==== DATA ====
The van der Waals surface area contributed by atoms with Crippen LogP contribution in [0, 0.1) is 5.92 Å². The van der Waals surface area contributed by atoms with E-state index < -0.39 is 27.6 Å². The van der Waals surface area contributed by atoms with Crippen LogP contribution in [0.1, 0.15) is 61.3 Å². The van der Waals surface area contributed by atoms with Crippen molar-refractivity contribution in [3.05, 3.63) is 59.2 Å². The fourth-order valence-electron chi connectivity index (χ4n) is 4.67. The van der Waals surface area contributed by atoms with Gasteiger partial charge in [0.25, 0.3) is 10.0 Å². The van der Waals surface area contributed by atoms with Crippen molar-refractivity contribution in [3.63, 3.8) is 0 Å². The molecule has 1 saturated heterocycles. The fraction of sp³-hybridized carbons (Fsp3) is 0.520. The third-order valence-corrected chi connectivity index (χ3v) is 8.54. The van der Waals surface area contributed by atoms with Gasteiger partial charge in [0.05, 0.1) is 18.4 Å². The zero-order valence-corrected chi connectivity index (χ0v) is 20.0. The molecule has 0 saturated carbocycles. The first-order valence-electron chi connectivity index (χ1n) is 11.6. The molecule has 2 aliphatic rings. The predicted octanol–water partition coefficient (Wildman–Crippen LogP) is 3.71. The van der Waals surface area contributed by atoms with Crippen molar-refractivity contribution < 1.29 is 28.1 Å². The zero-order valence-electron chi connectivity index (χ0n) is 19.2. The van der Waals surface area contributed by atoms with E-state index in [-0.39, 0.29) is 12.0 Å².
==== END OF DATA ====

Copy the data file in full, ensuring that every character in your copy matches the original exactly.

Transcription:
The van der Waals surface area contributed by atoms with Crippen LogP contribution in [0, 0.1) is 5.92 Å². The van der Waals surface area contributed by atoms with E-state index < -0.39 is 27.6 Å². The van der Waals surface area contributed by atoms with Crippen LogP contribution in [0.1, 0.15) is 61.3 Å². The van der Waals surface area contributed by atoms with Crippen molar-refractivity contribution in [3.05, 3.63) is 59.2 Å². The fourth-order valence-electron chi connectivity index (χ4n) is 4.67. The van der Waals surface area contributed by atoms with Gasteiger partial charge in [0.25, 0.3) is 10.0 Å². The van der Waals surface area contributed by atoms with Crippen molar-refractivity contribution in [3.63, 3.8) is 0 Å². The molecule has 1 saturated heterocycles. The fraction of sp³-hybridized carbons (Fsp3) is 0.520. The third-order valence-corrected chi connectivity index (χ3v) is 8.54. The van der Waals surface area contributed by atoms with Gasteiger partial charge in [0.05, 0.1) is 18.4 Å². The zero-order valence-corrected chi connectivity index (χ0v) is 20.0. The molecule has 0 saturated carbocycles. The first-order valence-electron chi connectivity index (χ1n) is 11.6. The molecule has 2 aliphatic rings. The predicted octanol–water partition coefficient (Wildman–Crippen LogP) is 3.71. The van der Waals surface area contributed by atoms with Crippen molar-refractivity contribution < 1.29 is 28.1 Å². The zero-order valence-electron chi connectivity index (χ0n) is 19.2. The van der Waals surface area contributed by atoms with E-state index in [-0.39, 0.29) is 12.0 Å².